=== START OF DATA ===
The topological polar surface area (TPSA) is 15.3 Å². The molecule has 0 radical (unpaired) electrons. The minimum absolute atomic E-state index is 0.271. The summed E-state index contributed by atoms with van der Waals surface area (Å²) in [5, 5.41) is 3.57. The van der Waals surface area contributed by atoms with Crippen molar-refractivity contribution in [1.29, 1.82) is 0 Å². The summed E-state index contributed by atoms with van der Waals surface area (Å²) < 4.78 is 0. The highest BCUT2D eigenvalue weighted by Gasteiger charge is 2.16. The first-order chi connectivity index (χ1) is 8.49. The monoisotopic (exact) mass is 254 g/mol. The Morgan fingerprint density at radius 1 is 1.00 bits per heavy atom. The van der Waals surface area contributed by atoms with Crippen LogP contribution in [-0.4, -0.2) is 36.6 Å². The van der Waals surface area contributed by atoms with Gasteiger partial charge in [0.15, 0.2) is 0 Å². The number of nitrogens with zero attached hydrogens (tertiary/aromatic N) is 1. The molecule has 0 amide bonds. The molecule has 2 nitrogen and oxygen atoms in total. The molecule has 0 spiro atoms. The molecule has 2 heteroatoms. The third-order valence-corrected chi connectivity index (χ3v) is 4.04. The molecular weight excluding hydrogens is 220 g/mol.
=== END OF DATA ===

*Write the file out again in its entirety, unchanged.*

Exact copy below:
The topological polar surface area (TPSA) is 15.3 Å². The molecule has 0 radical (unpaired) electrons. The minimum absolute atomic E-state index is 0.271. The summed E-state index contributed by atoms with van der Waals surface area (Å²) in [5, 5.41) is 3.57. The van der Waals surface area contributed by atoms with Crippen molar-refractivity contribution in [1.29, 1.82) is 0 Å². The summed E-state index contributed by atoms with van der Waals surface area (Å²) < 4.78 is 0. The highest BCUT2D eigenvalue weighted by Gasteiger charge is 2.16. The first-order chi connectivity index (χ1) is 8.49. The monoisotopic (exact) mass is 254 g/mol. The Morgan fingerprint density at radius 1 is 1.00 bits per heavy atom. The van der Waals surface area contributed by atoms with Crippen LogP contribution in [-0.4, -0.2) is 36.6 Å². The van der Waals surface area contributed by atoms with Gasteiger partial charge in [0.15, 0.2) is 0 Å². The number of nitrogens with zero attached hydrogens (tertiary/aromatic N) is 1. The molecule has 0 amide bonds. The molecule has 2 nitrogen and oxygen atoms in total. The molecule has 0 spiro atoms. The molecule has 2 heteroatoms. The third-order valence-corrected chi connectivity index (χ3v) is 4.04. The molecular weight excluding hydrogens is 220 g/mol.